Now the thieves heard that the Chief Fortune-Teller had promised the King to find them out. There were forty thieves, and they were very much afraid. The leader said to one of them: "Go to the house of the Chief Fortune-Teller and see what he is doing." The thief came to the Fortune-Teller's house and crept up on the roof and began to listen. Now it happened that at that very moment the wife brought one of the dates and gave it to her husband, and he said: "The first of the forty, my dear." And the thief, when he heard these words, thought the Fortune-Teller meant to say: "The first of the forty thieves has come," and he was terrified, and fled and brought the news to his leader.
Next evening he sent two men together to find out what was happening, and just as before they heard the Fortune-Teller say to his wife: "Two of the forty, my dear,' and, in short, so it went on each evening till the fortieth.
On the last day the leader of the thieves said: "I'll go myself to-night." At the very moment that he got on to the roof and began to listen it happened that the wife brought her husband the last of the dates, which was also the biggest of them all, and gave it into his hand. And he said: "Well, well, to-night it's the last and the biggest of the lot." When the thief heard these words he thought the Fortune-Teller meant to say: "To-night the leader of the thieves has come." He was greatly frightened, and came down quickly and went in and began to beg and implore the Fortune-Teller, saying: "We'll give back the whole treasure safely into your hands for you to restore to the King on condition that you do not reveal our names."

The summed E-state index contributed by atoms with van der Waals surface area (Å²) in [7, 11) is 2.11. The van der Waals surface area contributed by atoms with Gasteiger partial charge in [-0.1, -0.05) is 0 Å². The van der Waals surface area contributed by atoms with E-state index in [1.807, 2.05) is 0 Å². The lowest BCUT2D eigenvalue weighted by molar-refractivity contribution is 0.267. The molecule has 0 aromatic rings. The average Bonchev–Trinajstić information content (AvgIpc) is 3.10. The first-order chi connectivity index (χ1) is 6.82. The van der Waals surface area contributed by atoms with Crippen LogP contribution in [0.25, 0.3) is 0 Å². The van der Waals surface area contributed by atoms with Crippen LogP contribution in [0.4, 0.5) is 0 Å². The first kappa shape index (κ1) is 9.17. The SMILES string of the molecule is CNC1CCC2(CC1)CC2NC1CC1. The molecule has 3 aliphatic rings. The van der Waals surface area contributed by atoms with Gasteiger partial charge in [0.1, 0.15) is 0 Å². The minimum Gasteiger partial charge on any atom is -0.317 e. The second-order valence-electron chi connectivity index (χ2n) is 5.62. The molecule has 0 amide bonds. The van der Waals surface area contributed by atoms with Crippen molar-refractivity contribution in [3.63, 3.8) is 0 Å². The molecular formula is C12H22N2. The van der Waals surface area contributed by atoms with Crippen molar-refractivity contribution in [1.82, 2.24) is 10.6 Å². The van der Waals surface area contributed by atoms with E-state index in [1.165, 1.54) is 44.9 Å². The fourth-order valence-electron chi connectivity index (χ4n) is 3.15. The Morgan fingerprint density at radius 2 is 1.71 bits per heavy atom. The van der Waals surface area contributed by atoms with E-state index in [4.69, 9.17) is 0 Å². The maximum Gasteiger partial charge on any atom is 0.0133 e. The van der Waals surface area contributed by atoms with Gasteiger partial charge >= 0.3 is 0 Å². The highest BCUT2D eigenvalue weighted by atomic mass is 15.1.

The Chief Fortune-Teller was extremely delighted, and took all the moneys and treasures and precious stones, and went early in the morning and brought them to the King. And the King gave him money and presents and robes of honour.
Now after some time the King went out hunting one day. While he was hunting he saw a locust and tried to catch it, but it escaped. A second time he tried, again it leaped away. The third time, however, he caught it and held it tight in the hollow of his fist. He came up to the Fortune-Teller and asked: "What is it I've got in my hand?' The unfortunate man turned yellow with fear and began to cast his dice, and, thinking of his own history, began to mutter:
"You hopped off safely once, little locust,
You hopped off safely twice, little locust,
The third time you are caught in a man's hand."
The King naturally imagined that the Fortune-Teller was answering his question and was greatly pleased, and gave him gifts in plenty. But the Chief Fortune-Teller thought within himself that he must do something to prevent their setting him any more problems.
One day he was sitting in the bath, and he thought to himself: "I'll pretend to be mad. I'll run along just as I am into the King's castle, and embrace the King, and carry him out in my arms. Then he will say: 'The fellow's mad,' and they'll ask me no more questions, but leave me in peace."
So he went and did as he had said. Scarcely had he seized the King in his arms and carried him out of the castle when the roof of the King's chamber fell in with a crash. Thereupon said the Fortune-Teller: "I was just sitting in my bath casting my dice when I saw - the roof of the King's chamber is going to fall in and he will be killed! That was why I didn't even wait to put on my clothes but ran hither naked as I was and saved the King's life."
The King was very grateful, and gave him money and great wealth.
Some time afterwards the wife of the Fortune-Teller went to the bath in great state. She caught sight of the wife of the former Fortune-Teller in Chief and she ordered that they should turn her out of the bath. This she did in revenge for the past.
And now my story has come to an end, but the sparrow never got home.